" Any sufficiently advanced technology is indistinguishable from magic."
-- Arthur C. Clarke, author, 2001: A Space Odyssey
We're not usually given to quoting science-fiction authors, but we were struck by how true that assertion can be whenever new technologies arrive on the scene. The magic of early-stage technology is amazing to witness, but its application is more akin to mystery. Potential users who get early exposure to these miracles of advancement go through the predictable litany of mental questions: "Wow, how did they do that? ... How does it work? ... Wait, what does it do again?"
Way back in 2009, when we really started tracking Digital Shopper-Marketing (DSM) in earnest, that was a pretty good approximation for how shoppers viewed this market -- lots of cool, but experimental apps, widgets and interactive in-store hardware, but few real tools that could actually make the shopping experience faster, cheaper or better.
At that time, it was clear that as more tools began to crowd this market space, we would see a divergence -- a separation of winners from losers. "Magic" as the yardstick would begin to give way to real performance metrics, and ultimate market and financial success would be based on an individual technology's ability to garner attention, attract early adopters and solve a fundamental need for a broad cross-section of the shopping public.
Catapult's 2011 Digital Shopper-Marketing Study (DSM version 3.0), indicates the separation of winners and losers is now taking place in a very real way, making it more critical than ever for marketers to select the right tools with the right utility for their customers.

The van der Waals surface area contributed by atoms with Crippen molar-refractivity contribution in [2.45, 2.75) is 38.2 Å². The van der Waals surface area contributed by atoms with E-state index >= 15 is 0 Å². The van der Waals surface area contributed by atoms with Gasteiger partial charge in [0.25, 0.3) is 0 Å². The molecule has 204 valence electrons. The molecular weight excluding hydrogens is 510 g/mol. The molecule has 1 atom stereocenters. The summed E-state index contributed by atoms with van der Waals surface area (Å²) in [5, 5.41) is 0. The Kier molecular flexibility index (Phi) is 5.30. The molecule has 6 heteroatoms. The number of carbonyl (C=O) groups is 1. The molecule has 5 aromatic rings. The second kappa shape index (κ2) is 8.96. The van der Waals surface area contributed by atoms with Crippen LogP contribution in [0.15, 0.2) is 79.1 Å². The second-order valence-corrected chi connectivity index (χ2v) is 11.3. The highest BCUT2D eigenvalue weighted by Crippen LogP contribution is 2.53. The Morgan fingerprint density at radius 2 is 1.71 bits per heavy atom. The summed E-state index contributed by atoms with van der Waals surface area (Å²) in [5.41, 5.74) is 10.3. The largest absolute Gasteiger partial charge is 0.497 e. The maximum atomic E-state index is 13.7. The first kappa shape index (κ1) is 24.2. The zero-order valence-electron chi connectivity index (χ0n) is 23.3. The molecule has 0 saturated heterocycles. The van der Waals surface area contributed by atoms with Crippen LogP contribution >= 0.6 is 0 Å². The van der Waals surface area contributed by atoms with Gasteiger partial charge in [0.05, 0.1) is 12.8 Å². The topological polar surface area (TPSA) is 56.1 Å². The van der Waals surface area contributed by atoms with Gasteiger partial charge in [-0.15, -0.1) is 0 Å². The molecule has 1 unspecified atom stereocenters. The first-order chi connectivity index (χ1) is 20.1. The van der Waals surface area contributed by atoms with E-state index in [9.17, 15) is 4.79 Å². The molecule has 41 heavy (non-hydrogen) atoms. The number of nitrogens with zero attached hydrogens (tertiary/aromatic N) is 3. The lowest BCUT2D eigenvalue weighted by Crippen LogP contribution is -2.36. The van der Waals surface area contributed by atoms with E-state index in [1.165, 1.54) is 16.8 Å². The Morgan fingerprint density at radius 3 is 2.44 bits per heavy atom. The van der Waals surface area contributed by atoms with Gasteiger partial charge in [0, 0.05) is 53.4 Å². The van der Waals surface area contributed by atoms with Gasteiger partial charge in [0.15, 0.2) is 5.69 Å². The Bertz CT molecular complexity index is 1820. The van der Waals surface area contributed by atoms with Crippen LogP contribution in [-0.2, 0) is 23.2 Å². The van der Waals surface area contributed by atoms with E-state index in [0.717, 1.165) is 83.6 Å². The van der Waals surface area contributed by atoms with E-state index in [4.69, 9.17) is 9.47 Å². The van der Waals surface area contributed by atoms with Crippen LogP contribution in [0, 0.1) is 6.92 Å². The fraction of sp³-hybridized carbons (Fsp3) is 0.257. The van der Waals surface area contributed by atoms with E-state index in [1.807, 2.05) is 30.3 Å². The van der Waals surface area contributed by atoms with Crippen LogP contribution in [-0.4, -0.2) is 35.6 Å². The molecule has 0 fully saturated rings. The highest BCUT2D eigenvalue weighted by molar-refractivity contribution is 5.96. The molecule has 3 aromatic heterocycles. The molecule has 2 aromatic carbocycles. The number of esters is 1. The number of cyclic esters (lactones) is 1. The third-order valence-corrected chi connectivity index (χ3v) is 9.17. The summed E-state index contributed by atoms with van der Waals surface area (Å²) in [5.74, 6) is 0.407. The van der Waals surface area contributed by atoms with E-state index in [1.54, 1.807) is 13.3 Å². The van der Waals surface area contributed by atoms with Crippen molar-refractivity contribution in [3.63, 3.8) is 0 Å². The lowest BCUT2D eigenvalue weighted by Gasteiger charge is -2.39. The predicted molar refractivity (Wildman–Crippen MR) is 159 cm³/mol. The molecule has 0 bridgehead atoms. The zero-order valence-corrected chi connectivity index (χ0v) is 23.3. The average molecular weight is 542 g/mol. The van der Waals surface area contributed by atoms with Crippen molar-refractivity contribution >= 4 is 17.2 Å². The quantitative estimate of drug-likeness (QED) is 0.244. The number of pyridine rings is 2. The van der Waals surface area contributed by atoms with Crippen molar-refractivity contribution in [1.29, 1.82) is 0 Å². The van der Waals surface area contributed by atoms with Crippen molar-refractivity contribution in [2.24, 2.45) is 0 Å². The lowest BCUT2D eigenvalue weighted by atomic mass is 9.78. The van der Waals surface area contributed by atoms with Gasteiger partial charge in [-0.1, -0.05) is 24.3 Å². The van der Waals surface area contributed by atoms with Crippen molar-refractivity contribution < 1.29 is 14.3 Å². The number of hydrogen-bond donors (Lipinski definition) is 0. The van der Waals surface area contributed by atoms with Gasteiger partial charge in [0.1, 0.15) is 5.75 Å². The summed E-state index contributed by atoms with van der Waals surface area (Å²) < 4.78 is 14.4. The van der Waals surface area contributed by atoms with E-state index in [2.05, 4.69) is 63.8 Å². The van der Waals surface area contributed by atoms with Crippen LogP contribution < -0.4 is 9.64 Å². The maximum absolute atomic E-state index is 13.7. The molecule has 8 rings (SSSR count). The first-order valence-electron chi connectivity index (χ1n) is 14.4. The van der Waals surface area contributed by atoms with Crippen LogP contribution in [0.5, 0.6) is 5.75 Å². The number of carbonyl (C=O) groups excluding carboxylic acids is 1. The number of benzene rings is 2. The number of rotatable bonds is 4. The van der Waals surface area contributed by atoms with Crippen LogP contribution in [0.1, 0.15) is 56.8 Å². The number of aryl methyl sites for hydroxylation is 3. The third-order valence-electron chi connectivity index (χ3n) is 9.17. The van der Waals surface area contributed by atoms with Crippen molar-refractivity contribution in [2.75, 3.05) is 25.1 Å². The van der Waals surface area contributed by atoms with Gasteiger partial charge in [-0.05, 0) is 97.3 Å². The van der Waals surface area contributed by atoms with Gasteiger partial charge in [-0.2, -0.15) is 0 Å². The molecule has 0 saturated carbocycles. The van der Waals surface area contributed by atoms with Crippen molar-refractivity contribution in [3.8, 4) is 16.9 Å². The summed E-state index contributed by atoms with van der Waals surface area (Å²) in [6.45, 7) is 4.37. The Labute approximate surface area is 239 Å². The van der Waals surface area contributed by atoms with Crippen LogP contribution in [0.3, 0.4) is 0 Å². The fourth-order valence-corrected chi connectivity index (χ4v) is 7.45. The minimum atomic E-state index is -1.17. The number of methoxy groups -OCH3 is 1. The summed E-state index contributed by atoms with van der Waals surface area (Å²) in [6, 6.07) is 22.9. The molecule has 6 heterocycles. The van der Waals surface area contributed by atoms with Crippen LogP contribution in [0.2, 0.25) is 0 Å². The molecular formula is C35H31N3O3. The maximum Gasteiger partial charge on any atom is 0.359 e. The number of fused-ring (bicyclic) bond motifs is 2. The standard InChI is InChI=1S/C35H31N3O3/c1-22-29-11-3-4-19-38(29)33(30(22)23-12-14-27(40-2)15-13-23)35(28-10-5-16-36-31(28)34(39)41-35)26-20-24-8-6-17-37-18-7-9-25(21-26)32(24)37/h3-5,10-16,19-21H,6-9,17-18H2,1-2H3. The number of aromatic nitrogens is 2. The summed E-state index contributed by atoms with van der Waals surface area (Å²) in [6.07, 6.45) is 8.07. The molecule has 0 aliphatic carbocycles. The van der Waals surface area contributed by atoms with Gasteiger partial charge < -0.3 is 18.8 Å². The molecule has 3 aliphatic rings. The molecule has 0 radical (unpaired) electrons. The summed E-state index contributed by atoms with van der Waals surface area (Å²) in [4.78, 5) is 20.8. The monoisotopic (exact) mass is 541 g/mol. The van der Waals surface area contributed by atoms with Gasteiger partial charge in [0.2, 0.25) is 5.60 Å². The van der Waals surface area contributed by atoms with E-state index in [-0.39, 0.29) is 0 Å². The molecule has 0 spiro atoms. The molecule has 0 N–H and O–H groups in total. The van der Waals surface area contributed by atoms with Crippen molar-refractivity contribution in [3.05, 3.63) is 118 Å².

The study not only takes the pulse of DSM, but, as in previous years, performs a detailed diagnostic on shopper behaviors and the prevailing attitudes and perceptions that shape these behaviors. Fielded with more than 1,200 shoppers by our partner IPSOS-OTX, we took a deep dive into 34 specific tools across the path-to-purchase. We know of no other study that provides this depth of coverage over a three-year time horizon.
The proliferation of DSM tools is a success story, with caveats. Shoppers are now awash in DSM tools. Not only are new technologies appearing on the scene in ever-greater numbers, but shoppers also actually know about them. Twenty-six of the 34 tools we examined have surpassed 50 percent awareness, with an average of 63 percent, and several over 90 percent. Even the newest and most esoteric tools are registering with shoppers.
Even more encouraging, DSM tools are helping to create a more satisfying shopping experience and causing shoppers to change their behavior in meaningful ways. Fifty-eight percent of users report that they are more satisfied when they use DSM tools and 68 percent of shoppers changed their behavior because of DSM -- up 10 points from a year ago.
Specifically, they are more likely to buy brands or products that make use of DSM, spend more time shopping and make decisions faster. This certainly provides a reason to believe in this family of technologies as a whole!
However, as one might expect, acceptance of DSM tools is uneven. The more mature technologies -- self-checkout, digital coupons and online circulars -- all show very high levels of usage. In contrast, 13 of the tools we track still have usage stats that hover in the teens or below -- including many that have been available for several years.
In part, this is because not all tools are viewed as truly helpful. Self-checkout, digital coupons and online circulars are joined by handheld scanners (at Ahold), shopping lists (printable from websites or mobile), as well as mobile and paperless coupons as the most helpful tools. Media darlings such as Twitter, location-based services and QR Codes clearly lag the pack. Even more telling is that in many categories less than 50 percent of shoppers plan to use DSM tools to a greater degree in the future.